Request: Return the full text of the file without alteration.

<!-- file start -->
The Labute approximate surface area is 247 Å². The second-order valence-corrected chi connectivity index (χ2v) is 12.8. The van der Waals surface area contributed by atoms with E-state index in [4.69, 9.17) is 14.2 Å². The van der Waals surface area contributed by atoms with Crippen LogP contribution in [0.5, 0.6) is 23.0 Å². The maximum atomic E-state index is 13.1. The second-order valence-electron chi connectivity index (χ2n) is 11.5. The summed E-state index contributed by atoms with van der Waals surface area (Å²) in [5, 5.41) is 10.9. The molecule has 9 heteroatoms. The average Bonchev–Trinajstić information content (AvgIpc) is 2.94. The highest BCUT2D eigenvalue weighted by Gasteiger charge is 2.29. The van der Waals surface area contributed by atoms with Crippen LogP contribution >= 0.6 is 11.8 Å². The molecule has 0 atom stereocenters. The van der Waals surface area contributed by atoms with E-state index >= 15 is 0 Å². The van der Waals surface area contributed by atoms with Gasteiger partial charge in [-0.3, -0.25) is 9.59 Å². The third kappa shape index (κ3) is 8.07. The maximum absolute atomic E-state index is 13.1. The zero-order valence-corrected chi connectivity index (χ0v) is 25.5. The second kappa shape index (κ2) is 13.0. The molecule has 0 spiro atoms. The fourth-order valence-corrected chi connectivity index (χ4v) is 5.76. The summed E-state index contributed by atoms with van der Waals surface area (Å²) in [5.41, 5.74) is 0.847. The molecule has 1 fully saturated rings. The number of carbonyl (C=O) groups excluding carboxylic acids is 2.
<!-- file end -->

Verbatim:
The Labute approximate surface area is 247 Å². The second-order valence-corrected chi connectivity index (χ2v) is 12.8. The van der Waals surface area contributed by atoms with E-state index in [4.69, 9.17) is 14.2 Å². The van der Waals surface area contributed by atoms with Crippen LogP contribution in [0.5, 0.6) is 23.0 Å². The maximum atomic E-state index is 13.1. The second-order valence-electron chi connectivity index (χ2n) is 11.5. The summed E-state index contributed by atoms with van der Waals surface area (Å²) in [5, 5.41) is 10.9. The molecule has 9 heteroatoms. The average Bonchev–Trinajstić information content (AvgIpc) is 2.94. The highest BCUT2D eigenvalue weighted by Gasteiger charge is 2.29. The van der Waals surface area contributed by atoms with Crippen LogP contribution >= 0.6 is 11.8 Å². The molecule has 0 atom stereocenters. The van der Waals surface area contributed by atoms with E-state index >= 15 is 0 Å². The van der Waals surface area contributed by atoms with Gasteiger partial charge in [-0.3, -0.25) is 9.59 Å². The third kappa shape index (κ3) is 8.07. The maximum absolute atomic E-state index is 13.1. The zero-order valence-corrected chi connectivity index (χ0v) is 25.5. The second kappa shape index (κ2) is 13.0. The molecule has 0 spiro atoms. The fourth-order valence-corrected chi connectivity index (χ4v) is 5.76. The summed E-state index contributed by atoms with van der Waals surface area (Å²) in [5.41, 5.74) is 0.847. The molecule has 1 fully saturated rings. The number of carbonyl (C=O) groups excluding carboxylic acids is 2.